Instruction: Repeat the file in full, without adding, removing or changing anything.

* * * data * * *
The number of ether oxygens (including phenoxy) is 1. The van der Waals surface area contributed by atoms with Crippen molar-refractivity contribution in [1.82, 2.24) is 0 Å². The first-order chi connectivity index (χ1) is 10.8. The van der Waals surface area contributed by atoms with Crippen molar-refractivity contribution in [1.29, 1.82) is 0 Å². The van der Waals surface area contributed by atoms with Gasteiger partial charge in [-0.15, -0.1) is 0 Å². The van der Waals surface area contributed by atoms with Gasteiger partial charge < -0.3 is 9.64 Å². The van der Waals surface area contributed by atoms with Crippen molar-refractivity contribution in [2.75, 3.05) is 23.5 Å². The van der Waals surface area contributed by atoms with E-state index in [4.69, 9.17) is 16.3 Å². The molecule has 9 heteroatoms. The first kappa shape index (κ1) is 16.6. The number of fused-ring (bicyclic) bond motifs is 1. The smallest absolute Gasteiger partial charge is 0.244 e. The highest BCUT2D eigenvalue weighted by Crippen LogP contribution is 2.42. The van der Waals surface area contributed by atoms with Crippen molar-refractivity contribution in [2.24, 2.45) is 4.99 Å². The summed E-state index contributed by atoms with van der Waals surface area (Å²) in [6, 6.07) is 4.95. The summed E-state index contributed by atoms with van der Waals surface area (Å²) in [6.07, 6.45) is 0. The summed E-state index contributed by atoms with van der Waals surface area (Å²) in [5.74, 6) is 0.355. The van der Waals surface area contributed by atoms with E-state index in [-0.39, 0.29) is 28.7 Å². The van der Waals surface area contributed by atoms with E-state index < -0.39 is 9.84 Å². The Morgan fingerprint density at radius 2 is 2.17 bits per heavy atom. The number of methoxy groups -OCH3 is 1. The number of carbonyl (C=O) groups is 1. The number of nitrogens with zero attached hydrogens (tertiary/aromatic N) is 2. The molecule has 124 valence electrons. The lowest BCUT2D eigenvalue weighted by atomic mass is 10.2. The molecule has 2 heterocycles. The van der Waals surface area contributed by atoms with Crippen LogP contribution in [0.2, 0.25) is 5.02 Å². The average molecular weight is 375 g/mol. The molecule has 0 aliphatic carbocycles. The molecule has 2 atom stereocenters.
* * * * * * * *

The number of ether oxygens (including phenoxy) is 1. The van der Waals surface area contributed by atoms with Crippen molar-refractivity contribution in [1.82, 2.24) is 0 Å². The first-order chi connectivity index (χ1) is 10.8. The van der Waals surface area contributed by atoms with Crippen molar-refractivity contribution in [1.29, 1.82) is 0 Å². The van der Waals surface area contributed by atoms with Gasteiger partial charge in [-0.15, -0.1) is 0 Å². The van der Waals surface area contributed by atoms with Gasteiger partial charge < -0.3 is 9.64 Å². The van der Waals surface area contributed by atoms with Crippen molar-refractivity contribution in [2.75, 3.05) is 23.5 Å². The van der Waals surface area contributed by atoms with E-state index in [4.69, 9.17) is 16.3 Å². The molecule has 9 heteroatoms. The first kappa shape index (κ1) is 16.6. The number of fused-ring (bicyclic) bond motifs is 1. The smallest absolute Gasteiger partial charge is 0.244 e. The highest BCUT2D eigenvalue weighted by Crippen LogP contribution is 2.42. The van der Waals surface area contributed by atoms with Crippen molar-refractivity contribution in [2.24, 2.45) is 4.99 Å². The summed E-state index contributed by atoms with van der Waals surface area (Å²) in [6, 6.07) is 4.95. The summed E-state index contributed by atoms with van der Waals surface area (Å²) in [6.07, 6.45) is 0. The summed E-state index contributed by atoms with van der Waals surface area (Å²) in [5.74, 6) is 0.355. The van der Waals surface area contributed by atoms with E-state index in [-0.39, 0.29) is 28.7 Å². The van der Waals surface area contributed by atoms with E-state index < -0.39 is 9.84 Å². The Morgan fingerprint density at radius 2 is 2.17 bits per heavy atom. The number of methoxy groups -OCH3 is 1. The number of carbonyl (C=O) groups is 1. The number of nitrogens with zero attached hydrogens (tertiary/aromatic N) is 2. The molecule has 124 valence electrons. The lowest BCUT2D eigenvalue weighted by atomic mass is 10.2. The molecule has 2 heterocycles. The van der Waals surface area contributed by atoms with Crippen LogP contribution in [0.2, 0.25) is 5.02 Å². The average molecular weight is 375 g/mol. The molecule has 0 aliphatic carbocycles. The molecule has 2 atom stereocenters.